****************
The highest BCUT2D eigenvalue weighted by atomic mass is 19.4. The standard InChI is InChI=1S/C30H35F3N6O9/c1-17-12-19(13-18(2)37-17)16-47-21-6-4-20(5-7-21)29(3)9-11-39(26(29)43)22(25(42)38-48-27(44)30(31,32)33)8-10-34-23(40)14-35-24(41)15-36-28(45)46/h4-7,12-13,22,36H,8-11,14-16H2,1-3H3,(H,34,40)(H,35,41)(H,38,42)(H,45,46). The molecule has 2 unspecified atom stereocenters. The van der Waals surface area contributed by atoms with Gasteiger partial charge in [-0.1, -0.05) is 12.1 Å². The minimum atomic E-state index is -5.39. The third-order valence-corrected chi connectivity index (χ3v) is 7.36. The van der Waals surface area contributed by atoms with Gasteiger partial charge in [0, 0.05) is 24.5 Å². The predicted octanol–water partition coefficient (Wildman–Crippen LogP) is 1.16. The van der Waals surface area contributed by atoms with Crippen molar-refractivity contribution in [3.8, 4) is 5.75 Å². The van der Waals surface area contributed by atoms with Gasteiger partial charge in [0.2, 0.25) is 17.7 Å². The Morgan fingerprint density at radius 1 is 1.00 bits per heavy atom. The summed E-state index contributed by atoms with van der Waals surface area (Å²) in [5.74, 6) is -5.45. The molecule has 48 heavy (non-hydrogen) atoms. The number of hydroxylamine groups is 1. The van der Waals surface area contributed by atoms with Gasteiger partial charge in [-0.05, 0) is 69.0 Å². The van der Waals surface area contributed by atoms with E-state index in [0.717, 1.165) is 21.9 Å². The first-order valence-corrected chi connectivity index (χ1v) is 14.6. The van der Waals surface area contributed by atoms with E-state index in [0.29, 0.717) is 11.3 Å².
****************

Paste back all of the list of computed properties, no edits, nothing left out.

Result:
The highest BCUT2D eigenvalue weighted by atomic mass is 19.4. The standard InChI is InChI=1S/C30H35F3N6O9/c1-17-12-19(13-18(2)37-17)16-47-21-6-4-20(5-7-21)29(3)9-11-39(26(29)43)22(25(42)38-48-27(44)30(31,32)33)8-10-34-23(40)14-35-24(41)15-36-28(45)46/h4-7,12-13,22,36H,8-11,14-16H2,1-3H3,(H,34,40)(H,35,41)(H,38,42)(H,45,46). The molecule has 2 unspecified atom stereocenters. The van der Waals surface area contributed by atoms with Gasteiger partial charge in [-0.1, -0.05) is 12.1 Å². The minimum atomic E-state index is -5.39. The third-order valence-corrected chi connectivity index (χ3v) is 7.36. The van der Waals surface area contributed by atoms with Gasteiger partial charge in [0, 0.05) is 24.5 Å². The predicted octanol–water partition coefficient (Wildman–Crippen LogP) is 1.16. The van der Waals surface area contributed by atoms with Crippen molar-refractivity contribution in [3.8, 4) is 5.75 Å². The van der Waals surface area contributed by atoms with Gasteiger partial charge in [0.2, 0.25) is 17.7 Å². The Morgan fingerprint density at radius 1 is 1.00 bits per heavy atom. The summed E-state index contributed by atoms with van der Waals surface area (Å²) in [5.74, 6) is -5.45. The molecule has 48 heavy (non-hydrogen) atoms. The number of hydroxylamine groups is 1. The van der Waals surface area contributed by atoms with Gasteiger partial charge in [-0.05, 0) is 69.0 Å². The van der Waals surface area contributed by atoms with E-state index in [0.717, 1.165) is 21.9 Å². The first-order valence-corrected chi connectivity index (χ1v) is 14.6. The van der Waals surface area contributed by atoms with E-state index in [0.29, 0.717) is 11.3 Å².